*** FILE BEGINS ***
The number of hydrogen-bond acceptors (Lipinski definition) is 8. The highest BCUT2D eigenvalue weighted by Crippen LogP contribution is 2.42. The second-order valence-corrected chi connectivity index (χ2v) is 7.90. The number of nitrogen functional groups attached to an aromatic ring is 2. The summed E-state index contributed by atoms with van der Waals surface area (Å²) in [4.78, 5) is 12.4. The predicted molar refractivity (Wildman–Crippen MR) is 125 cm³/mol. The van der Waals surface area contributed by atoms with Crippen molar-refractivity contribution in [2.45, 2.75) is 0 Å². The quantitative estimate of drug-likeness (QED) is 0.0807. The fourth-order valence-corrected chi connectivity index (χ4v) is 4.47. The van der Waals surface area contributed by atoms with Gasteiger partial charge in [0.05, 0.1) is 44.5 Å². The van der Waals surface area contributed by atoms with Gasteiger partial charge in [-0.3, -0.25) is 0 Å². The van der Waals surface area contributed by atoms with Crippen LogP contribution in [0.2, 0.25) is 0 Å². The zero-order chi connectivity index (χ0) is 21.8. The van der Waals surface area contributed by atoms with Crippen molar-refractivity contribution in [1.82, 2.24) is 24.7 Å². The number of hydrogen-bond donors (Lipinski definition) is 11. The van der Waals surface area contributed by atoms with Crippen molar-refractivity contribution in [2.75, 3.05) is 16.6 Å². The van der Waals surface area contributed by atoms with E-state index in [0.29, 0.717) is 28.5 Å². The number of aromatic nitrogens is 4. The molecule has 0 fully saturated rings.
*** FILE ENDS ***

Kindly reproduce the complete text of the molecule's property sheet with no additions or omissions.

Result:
The number of hydrogen-bond acceptors (Lipinski definition) is 8. The highest BCUT2D eigenvalue weighted by Crippen LogP contribution is 2.42. The second-order valence-corrected chi connectivity index (χ2v) is 7.90. The number of nitrogen functional groups attached to an aromatic ring is 2. The summed E-state index contributed by atoms with van der Waals surface area (Å²) in [4.78, 5) is 12.4. The predicted molar refractivity (Wildman–Crippen MR) is 125 cm³/mol. The van der Waals surface area contributed by atoms with Crippen molar-refractivity contribution in [2.45, 2.75) is 0 Å². The quantitative estimate of drug-likeness (QED) is 0.0807. The fourth-order valence-corrected chi connectivity index (χ4v) is 4.47. The van der Waals surface area contributed by atoms with Gasteiger partial charge in [0.05, 0.1) is 44.5 Å². The van der Waals surface area contributed by atoms with Gasteiger partial charge in [-0.3, -0.25) is 0 Å². The van der Waals surface area contributed by atoms with Crippen LogP contribution in [0.2, 0.25) is 0 Å². The zero-order chi connectivity index (χ0) is 21.8. The van der Waals surface area contributed by atoms with Crippen molar-refractivity contribution in [1.82, 2.24) is 24.7 Å². The number of hydrogen-bond donors (Lipinski definition) is 11. The van der Waals surface area contributed by atoms with Crippen molar-refractivity contribution in [2.75, 3.05) is 16.6 Å². The van der Waals surface area contributed by atoms with E-state index in [0.29, 0.717) is 28.5 Å². The number of aromatic nitrogens is 4. The molecule has 0 fully saturated rings.